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I'm 70, husband is 77, was a farmer and Telephone installer/manager. He has always been able to fix anything. No longer. .No one has talked turkey to him and told him like it is, not the Dr.s he has seen, my doc or me.

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I just asked my 68 yo husband when he thinks he will have to stop driving. He said 15 to 20 years. I'm thinking 1 to 5 years. He's still mostly good, but we've had a few close calls.

They tell me that here in Boston, there's a test you can take to evaluate your fitness to drive. (Beth Israel Deaconess) The AARP also has programs. I figure next year he and I will go and get tested together.
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What is his driving actually like? The ability to drive safely is one of the first things to go with Alzheimer's. Years before my Dad was diagnosed with AD his driving ability began to diminish. He used to be the best driver in the world! But it soon became obvious that his ability was going downhill. He began driving too close to the curb, not only in the neighborhood but on the main streets through town. He sometimes slowly crept toward the center stripe. Once when I was in the car with him and my Mom he went through a red light. It was almost like he was daydreaming as he drove, yet he was trying to be very careful. One day we just told him he couldn't drive anymore. He didn't argue. I think he realized that he couldn't drive as well as he once could and that he would be a danger to himself and to others. He was still able to pass his drivers test last time out. It comes due next year and he still mentions his license, wondering whether its in a safe place! I take both of them where they need to go now -- mostly doctors appointments!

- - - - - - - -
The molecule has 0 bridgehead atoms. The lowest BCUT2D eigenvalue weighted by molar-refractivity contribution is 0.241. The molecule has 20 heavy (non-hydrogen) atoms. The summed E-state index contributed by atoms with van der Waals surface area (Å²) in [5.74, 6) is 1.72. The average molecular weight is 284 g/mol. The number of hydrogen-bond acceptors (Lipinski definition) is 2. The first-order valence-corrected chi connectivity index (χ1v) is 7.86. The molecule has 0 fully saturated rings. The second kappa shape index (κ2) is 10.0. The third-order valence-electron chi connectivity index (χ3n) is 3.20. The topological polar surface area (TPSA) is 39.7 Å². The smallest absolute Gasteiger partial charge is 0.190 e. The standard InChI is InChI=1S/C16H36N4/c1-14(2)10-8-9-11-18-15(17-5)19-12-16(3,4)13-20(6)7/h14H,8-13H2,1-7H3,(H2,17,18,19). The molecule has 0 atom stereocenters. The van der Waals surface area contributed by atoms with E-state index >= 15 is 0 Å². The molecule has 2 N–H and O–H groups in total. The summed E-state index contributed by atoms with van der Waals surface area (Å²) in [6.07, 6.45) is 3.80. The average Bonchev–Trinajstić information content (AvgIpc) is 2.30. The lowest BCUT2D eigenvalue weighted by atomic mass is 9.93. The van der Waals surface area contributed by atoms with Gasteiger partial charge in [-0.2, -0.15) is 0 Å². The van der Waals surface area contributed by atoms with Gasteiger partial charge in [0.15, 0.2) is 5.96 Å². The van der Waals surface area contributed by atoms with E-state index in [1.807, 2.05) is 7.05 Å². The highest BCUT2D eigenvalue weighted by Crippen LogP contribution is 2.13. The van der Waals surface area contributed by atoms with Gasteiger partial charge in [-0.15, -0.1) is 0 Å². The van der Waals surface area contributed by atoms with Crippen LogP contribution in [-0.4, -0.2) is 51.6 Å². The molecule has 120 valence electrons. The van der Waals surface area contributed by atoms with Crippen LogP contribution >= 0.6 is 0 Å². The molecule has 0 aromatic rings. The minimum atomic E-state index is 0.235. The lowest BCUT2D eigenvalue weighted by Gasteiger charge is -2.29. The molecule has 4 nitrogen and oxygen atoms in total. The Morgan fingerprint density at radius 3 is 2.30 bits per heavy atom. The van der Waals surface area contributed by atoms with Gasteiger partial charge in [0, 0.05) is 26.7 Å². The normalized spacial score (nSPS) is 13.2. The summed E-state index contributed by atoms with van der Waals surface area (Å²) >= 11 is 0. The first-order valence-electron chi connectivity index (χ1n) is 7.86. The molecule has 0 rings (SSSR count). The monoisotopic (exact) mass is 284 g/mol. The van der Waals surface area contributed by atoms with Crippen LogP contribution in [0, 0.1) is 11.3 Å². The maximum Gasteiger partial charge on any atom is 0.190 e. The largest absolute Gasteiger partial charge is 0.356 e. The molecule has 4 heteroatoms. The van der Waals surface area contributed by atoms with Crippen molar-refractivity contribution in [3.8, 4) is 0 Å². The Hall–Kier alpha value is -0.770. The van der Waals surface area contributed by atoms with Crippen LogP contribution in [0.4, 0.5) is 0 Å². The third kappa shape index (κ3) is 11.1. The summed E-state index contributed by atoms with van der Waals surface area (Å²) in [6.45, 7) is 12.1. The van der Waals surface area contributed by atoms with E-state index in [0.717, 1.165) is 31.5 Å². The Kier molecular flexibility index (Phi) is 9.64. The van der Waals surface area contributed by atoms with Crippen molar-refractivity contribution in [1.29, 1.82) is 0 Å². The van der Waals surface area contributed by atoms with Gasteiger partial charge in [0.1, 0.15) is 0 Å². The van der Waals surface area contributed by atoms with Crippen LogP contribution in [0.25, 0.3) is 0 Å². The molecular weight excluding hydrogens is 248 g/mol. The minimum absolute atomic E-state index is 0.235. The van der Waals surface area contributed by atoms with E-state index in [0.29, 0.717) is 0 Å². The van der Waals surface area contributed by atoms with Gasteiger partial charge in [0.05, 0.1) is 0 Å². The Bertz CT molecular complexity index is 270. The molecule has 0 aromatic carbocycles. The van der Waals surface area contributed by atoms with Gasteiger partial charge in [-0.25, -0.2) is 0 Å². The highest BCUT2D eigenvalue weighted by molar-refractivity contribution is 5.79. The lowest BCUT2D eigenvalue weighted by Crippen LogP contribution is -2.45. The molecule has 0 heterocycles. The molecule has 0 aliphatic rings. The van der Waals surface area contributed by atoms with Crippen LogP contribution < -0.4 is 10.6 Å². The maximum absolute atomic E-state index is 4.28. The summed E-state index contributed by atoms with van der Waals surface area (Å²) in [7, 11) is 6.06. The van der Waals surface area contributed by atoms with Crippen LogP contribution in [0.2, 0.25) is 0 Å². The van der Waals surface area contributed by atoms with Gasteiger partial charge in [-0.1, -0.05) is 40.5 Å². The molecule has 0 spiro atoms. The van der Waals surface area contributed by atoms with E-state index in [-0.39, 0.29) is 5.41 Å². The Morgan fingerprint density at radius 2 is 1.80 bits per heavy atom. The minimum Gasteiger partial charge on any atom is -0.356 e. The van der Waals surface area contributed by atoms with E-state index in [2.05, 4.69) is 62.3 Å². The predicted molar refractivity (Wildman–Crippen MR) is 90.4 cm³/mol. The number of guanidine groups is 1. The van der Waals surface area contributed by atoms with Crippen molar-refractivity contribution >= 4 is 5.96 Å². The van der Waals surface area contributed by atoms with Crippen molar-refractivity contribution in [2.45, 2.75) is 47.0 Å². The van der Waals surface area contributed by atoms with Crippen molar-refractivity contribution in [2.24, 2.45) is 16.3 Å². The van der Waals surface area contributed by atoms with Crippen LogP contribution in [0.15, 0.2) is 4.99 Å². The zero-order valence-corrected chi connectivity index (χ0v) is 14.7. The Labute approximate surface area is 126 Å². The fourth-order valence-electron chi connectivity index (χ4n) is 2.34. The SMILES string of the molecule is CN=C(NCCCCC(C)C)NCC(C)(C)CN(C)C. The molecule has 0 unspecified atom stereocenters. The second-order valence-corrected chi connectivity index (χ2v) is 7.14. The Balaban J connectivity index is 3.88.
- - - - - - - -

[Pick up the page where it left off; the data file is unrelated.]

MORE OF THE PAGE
Would your husband argue if you suggested he stop driving? Here's some info from the Mayo Clinic: http://www.mayoclinic.com/health/alzheimers/HO00046
It might answer some questions for you. The article notes that a lot of times its the caregiver (you) who notices when driving becomes impaired. It might be time for you to discuss this with him. You might be surprised. He might actually agree that he has a problem.
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